FARMINGTON HILLS, Mich. (WXYZ) — The majority of Americans believe the US is facing a mental health crisis and the resources for those struggling are proving insufficient to meet the demand.
That’s why one local facility is getting quite the fanfare.
It bills itself as a mental health gym, a first-of-its-kind concept that uses a combination of therapies to help those struggling with anxiety, grief, and trauma by addressing the nervous system.
Today, you’re coming with me to the gym, but no need to change into workout clothes or weight train because this is a gym for the mind.
“We have a tool kit for people who can come in during times of suffering,” said Inception Founder David McCullar.
Welcome to Inception, the facility nationally recognized as an alternative way to take on life’s stress, grief, and trauma.
“It’s a magnetic therapy, really helpful with inflammation, helping the nervous system go into rest and digest,” said McCullar. "This is the next 30 min of neurofeedback. Next is floatation therapy, aka sensory deprivation, aka digital detox.”
Much like a regular gym here, you rely on circuit training, but for your nervous system. Science- supporting its ability to reduce the fight or flight stress response which, if unaddressed, can significantly impair your health.
WXYZ’s Ameera David asked, “How did you get pulled into this?”
“Panic attacks,” said McCullar.
David McCullar founded Inception out of necessity after a back injury sent him into a spiral of anxiety and depression.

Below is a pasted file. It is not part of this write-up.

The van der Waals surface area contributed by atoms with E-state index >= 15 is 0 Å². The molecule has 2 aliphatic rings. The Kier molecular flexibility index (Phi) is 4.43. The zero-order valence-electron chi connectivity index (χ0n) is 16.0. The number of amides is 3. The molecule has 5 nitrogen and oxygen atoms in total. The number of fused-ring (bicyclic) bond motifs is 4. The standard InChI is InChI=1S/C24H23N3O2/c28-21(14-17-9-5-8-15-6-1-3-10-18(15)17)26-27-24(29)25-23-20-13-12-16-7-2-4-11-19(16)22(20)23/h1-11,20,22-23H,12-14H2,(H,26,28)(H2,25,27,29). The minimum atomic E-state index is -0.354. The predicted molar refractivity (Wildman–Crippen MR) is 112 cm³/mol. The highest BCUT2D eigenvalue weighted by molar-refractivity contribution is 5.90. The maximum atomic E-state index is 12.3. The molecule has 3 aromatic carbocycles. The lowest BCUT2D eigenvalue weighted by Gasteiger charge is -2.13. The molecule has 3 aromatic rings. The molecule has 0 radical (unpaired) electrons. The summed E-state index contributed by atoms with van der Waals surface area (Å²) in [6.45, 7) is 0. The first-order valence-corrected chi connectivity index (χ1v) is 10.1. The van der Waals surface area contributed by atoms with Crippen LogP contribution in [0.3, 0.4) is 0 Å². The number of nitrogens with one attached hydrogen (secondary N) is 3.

“There’s a real demand for this therapy. Currently, because people are starting to get awareness that they have mental health issues,” said McCullar.
A recent CNN poll shows more than one in five adults now describe their mental health as only “fair” or “poor.” For Inception that is meant a boost in interest.
“Our schedule became packed,” said McCullar.
“Is this the future?” asked David.
“Yeah, this is the future and you guys have finally caught up with me,” said McCullar.
Long before our 7 Action News cameras “caught up” Jason Wilson did.
“Trauma was a major issue with so many of the boys I was working with,” said Inception visitor Jason Wilson.
Wilson is the founder of the Theyunion a non-profit helping young boys through martial arts and other therapies. In 2014, he began finding it difficult to lead as he dealt with his own internal challenge: his mother’s worsening dementia.
“Really the first love deteriorating right before your very eyes,” said Wilson.
But in an unexpected place, he says he found healing.
“Dealing with my own trauma I was able to help the boys that I work with,” said Wilson.
The concept of healing the mind is catching on. Look at this here in Southwest Detroit, it’s become another tool in the fight to help at-risk youth.
Inception now has a reset station at the Detroit Hispanic Development Corporation aiming to help inner city & immigrant communities.
“There’s a lot of violence, substance abuse, fear of immigration, deportation,” said Lex Zavala of Detroit Hispanic Development Corporation (DHDC).
Today, the DHDC, through a grant from the Skillman Foundation, offers neurofeedback, magnetic and red-light therapy for kids and young adults.
“We have to address these traumas before they enter the workforce, college, so they can build healthy relationships,” said Zavala. “And avoid coping by using drugs and alcohol.”
“That’s how you’re self-soothing and all we’re saying is here’s some better coping strategies to help you regulate,” McCullar.
Inception has plans of expanding into other cities. In the meantime, the DHDC will be broadening its services to returning citizens, former prisoners transitioning back into communities.